To Judge Or Not To Judge


Scripture tells us, “Judge not that you be not judged” Matthew 7:1). The context in Matthew tells us that we will be judged by the same judgment with which we judge. We are to take the plank out of our own eye before we try to take the speck out of our neighbor’s. This passage in its context was spen to those who self-righteously sat in judgment of others. That context must be remembered so that we do not fall into false interpretation.

This is a favorite passage of those who not knowing the context, or having forgot it, suggest that we should not sit in judgment of another’s action or teaching.

We are not to judge hearts or motives. That is God’s work. And we certainly are not to sit in judgment of anyone with an air of superiority. But we are to make judgments!

We are to judge actions, not by our personal standards, but by the standard of Scripture. If God’s Word calls an action sin, then it is sin. The application of God’s Word to an action is not our judgment but God’s. If we care about the individual, and even society itself, we will lo first after ourselves in this regard, but also be honest to alert the neighbor to and turn him away from a sinful action. If an action is immoral or in any other way contrary to God’s will, we have one of three choices. We can ignore it and thus tacitly approve it. We can approve it. Or we can judge it! Our Lord expects us to do the last. No matter how respectable, how decent, how godly in appearance, Jesus judged the hypocrisy of the Pharisees. He exposed them. In the parable of the unjust steward (Matthew 16) judgment was passed on the one who would not forgive as generously as He had been forgiven. At the same time Jesus spe kindly to those sinners who repented of their sin. He readily forgave them.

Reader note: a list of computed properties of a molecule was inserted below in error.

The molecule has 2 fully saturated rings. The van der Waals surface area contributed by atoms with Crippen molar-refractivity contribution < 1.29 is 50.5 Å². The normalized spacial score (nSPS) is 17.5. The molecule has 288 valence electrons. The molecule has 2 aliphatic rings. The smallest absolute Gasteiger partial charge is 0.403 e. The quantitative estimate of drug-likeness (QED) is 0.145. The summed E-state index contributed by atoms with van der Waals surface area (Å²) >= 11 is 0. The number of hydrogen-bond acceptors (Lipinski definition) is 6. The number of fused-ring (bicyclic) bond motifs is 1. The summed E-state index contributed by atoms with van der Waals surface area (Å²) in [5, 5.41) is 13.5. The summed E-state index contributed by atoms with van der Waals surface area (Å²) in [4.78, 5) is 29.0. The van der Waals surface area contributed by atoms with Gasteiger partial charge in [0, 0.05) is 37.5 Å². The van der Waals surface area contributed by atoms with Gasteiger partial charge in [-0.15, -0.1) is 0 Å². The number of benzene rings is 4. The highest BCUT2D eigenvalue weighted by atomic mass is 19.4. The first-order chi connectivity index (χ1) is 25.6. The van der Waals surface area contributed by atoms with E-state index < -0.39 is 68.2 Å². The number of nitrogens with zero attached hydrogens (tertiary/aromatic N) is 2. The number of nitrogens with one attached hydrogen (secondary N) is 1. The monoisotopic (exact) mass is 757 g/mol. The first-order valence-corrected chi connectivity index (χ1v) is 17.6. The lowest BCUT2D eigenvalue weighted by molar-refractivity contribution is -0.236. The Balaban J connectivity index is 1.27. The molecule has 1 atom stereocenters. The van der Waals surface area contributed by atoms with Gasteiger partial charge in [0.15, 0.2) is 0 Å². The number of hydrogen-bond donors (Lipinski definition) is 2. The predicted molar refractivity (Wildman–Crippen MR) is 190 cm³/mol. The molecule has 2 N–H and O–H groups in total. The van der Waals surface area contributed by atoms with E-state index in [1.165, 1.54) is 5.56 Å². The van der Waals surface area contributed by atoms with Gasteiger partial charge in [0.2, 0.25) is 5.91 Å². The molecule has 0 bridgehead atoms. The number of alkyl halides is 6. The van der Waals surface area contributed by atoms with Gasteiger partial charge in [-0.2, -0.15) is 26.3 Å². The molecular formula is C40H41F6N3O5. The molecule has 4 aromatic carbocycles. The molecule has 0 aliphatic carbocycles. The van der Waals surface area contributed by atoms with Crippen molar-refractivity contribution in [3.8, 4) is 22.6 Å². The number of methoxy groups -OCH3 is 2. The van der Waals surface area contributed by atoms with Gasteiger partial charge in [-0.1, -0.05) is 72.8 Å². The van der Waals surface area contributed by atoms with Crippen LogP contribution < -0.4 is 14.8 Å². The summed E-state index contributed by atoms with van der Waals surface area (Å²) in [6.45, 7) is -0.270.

The Christian will judge His own actions as well as others by the standard of God’s Word. He will repent of his sins, and seek to lead his neighbor to repentance. He died for them!

Paul says to the Corinthians “Judge ye what I say” ( 10:15). We are to judge that which is taught. Again, this judgment is not to be by the standard of our own subjective opinion, but upon the basis of the Word of God. For one who believes the Bible, “In the beginning God created the heavens and the earth” (Genesis 1:1) means what it says. Anything contrary to what the Bible says is wrong. We should expect people to judge our teaching, and we have to judge the teaching of others. Jesus own teaching, “Beware of false teachers ” (Matthew 7:15), calls for such judgment of what is being taught.

Lacking the exercise of judgment according to the Word of God would mean that any activity of sinful man is acceptable and any teaching is acceptable. There then would be no order and no truth among us!

Phariseeism, hypocrisy, and an attitude of “anything is acceptable,” are equally sin. (That is a judgment).

Let us learn to be very gentle with those who have sinned in their weakness; let us seek to restore such in a spirit of meekness, as we would want them to do unto us. Let us oppose earnestly all that is contrary to God’s Word in teaching or in life.

Let us be thankful for the sure and certain Word of God from which we are able to distinguish between right and wrong, between truth and error. Above all let us rejoice in Christ who to our sins upon Himself and bore them on the cross of shame, and for His resurrection from the dead whereby we are reconciled unto the Father. It is our judgment based upon the Word and promise of God that He is indeed gracious.